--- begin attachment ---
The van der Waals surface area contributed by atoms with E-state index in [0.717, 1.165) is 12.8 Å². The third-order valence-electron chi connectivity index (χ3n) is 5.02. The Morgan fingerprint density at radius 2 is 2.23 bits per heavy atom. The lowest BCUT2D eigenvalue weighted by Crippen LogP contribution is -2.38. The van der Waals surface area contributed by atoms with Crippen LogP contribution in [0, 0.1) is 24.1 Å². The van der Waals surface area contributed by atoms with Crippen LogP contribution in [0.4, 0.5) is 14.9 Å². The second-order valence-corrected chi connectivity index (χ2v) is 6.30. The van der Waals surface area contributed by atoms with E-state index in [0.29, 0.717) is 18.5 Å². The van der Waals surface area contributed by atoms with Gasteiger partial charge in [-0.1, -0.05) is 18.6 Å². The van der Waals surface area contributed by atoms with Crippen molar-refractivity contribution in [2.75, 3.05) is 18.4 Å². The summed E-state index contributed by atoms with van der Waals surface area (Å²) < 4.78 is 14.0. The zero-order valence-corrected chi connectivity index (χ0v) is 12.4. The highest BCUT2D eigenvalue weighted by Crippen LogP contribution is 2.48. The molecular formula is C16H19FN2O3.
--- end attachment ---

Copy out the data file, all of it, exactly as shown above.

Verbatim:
The van der Waals surface area contributed by atoms with E-state index in [0.717, 1.165) is 12.8 Å². The third-order valence-electron chi connectivity index (χ3n) is 5.02. The Morgan fingerprint density at radius 2 is 2.23 bits per heavy atom. The lowest BCUT2D eigenvalue weighted by Crippen LogP contribution is -2.38. The van der Waals surface area contributed by atoms with Crippen LogP contribution in [0, 0.1) is 24.1 Å². The van der Waals surface area contributed by atoms with Crippen LogP contribution in [0.4, 0.5) is 14.9 Å². The second-order valence-corrected chi connectivity index (χ2v) is 6.30. The van der Waals surface area contributed by atoms with E-state index in [0.29, 0.717) is 18.5 Å². The van der Waals surface area contributed by atoms with Gasteiger partial charge in [-0.1, -0.05) is 18.6 Å². The van der Waals surface area contributed by atoms with Crippen molar-refractivity contribution in [2.75, 3.05) is 18.4 Å². The summed E-state index contributed by atoms with van der Waals surface area (Å²) < 4.78 is 14.0. The zero-order valence-corrected chi connectivity index (χ0v) is 12.4. The highest BCUT2D eigenvalue weighted by Crippen LogP contribution is 2.48. The molecular formula is C16H19FN2O3.